SINGAPORE - A high court judge has ruled that the decision on whether to call an election to fill the vacancy of an elected Member of Parliament lies with the Prime Minister, and that he has the discretion as to when to call it.
"There is no requirement in the Constitution to call elections to fill elected Member vacancies," Justice Philip Pillai said on Wednesday in his 53-page decision.
"There being no such requirement, there arises no prescribed time within which such elections must be called," he said.
His decision was in response to a Hougang resident's bid to get the courts to order the Prime Minister to hold a by-election in her ward within three months of the seat being vacated.
The bid by Madam Vellama Marie Muthu, who was represented by Mr M. Ravi, was made after former MP Yaw Shin Leong was expelled by the Workers' Party and vacated his seat in February.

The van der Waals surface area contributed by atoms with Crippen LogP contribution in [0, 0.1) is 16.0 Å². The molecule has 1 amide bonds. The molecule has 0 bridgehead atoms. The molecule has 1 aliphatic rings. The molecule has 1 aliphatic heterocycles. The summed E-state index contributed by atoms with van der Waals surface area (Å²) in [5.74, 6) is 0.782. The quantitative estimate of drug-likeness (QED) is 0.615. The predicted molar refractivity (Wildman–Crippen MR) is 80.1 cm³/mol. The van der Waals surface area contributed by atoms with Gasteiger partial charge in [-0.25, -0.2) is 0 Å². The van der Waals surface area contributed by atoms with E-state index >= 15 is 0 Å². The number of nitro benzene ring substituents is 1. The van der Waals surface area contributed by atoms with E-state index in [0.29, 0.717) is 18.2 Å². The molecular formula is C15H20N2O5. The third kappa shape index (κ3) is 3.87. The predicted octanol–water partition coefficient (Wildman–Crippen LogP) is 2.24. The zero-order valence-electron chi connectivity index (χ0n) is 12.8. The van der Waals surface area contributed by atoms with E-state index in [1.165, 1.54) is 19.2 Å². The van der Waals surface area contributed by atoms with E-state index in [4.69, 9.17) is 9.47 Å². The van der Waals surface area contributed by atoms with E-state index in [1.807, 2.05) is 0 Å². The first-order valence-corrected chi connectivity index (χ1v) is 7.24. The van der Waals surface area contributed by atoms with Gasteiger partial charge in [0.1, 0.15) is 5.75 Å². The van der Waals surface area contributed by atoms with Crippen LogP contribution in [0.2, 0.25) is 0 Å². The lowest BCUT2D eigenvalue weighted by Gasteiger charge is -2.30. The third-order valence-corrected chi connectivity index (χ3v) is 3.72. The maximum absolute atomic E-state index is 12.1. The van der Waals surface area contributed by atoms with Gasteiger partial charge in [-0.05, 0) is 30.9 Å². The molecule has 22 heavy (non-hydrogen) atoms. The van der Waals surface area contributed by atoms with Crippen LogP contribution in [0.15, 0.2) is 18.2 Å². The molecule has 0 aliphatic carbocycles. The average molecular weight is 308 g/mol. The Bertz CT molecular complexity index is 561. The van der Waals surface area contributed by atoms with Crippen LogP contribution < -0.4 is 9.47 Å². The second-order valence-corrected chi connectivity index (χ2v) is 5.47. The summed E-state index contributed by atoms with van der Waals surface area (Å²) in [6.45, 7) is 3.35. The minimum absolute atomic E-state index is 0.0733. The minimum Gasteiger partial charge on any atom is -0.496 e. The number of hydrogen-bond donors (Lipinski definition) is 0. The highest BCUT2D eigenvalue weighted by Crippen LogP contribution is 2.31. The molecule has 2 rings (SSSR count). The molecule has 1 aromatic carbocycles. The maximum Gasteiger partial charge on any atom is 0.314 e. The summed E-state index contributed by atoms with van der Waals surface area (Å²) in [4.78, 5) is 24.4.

The case continued even though a by-election was held in Hougang in May 26.
It was heard after the Attorney- General's Chambers (AGC) withdrew its appeal against the case being heard in open court.
AGC chief counsel David Chong had said the appeal was withdrawn as "there is nothing left to litigate" since the Hougang by-election had been called. But Mr Ravi argued that the matter is of public interest and should be "settled once and for all".
And the judge settled it on Wednesday.
Justice Pillai said on Wednesday: "Under the Constitution, to call or not to call an election to fill an elected Member vacancy is a decision to be made by the Prime Minister. Should the Prime Minister decide to call an election to fill an elected Member vacancy, he has a discretion as to when to call it."
Justice Pillai will bring up the issue of the costs of the applications at a later date.
This article was first published in The New Paper.